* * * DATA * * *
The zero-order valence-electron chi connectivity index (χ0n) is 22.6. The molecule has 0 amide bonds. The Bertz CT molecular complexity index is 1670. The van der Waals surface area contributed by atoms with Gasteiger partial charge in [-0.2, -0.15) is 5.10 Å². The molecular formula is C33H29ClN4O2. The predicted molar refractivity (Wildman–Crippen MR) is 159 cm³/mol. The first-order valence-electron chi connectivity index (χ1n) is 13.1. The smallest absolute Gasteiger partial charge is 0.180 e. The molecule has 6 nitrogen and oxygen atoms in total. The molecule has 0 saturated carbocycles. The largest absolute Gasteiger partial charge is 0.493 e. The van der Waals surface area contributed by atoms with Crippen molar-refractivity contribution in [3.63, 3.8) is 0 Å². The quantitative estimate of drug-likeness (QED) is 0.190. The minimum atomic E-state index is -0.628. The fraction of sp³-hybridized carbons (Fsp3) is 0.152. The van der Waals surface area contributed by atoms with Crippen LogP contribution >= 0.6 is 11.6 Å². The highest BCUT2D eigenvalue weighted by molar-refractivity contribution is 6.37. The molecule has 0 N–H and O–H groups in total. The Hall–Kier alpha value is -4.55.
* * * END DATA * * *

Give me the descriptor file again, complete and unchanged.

The zero-order valence-electron chi connectivity index (χ0n) is 22.6. The molecule has 0 amide bonds. The Bertz CT molecular complexity index is 1670. The van der Waals surface area contributed by atoms with Gasteiger partial charge in [-0.2, -0.15) is 5.10 Å². The molecular formula is C33H29ClN4O2. The predicted molar refractivity (Wildman–Crippen MR) is 159 cm³/mol. The first-order valence-electron chi connectivity index (χ1n) is 13.1. The smallest absolute Gasteiger partial charge is 0.180 e. The molecule has 6 nitrogen and oxygen atoms in total. The molecule has 0 saturated carbocycles. The largest absolute Gasteiger partial charge is 0.493 e. The van der Waals surface area contributed by atoms with Crippen molar-refractivity contribution in [3.63, 3.8) is 0 Å². The quantitative estimate of drug-likeness (QED) is 0.190. The minimum atomic E-state index is -0.628. The fraction of sp³-hybridized carbons (Fsp3) is 0.152. The van der Waals surface area contributed by atoms with Crippen LogP contribution >= 0.6 is 11.6 Å². The highest BCUT2D eigenvalue weighted by molar-refractivity contribution is 6.37. The molecule has 0 N–H and O–H groups in total. The Hall–Kier alpha value is -4.55.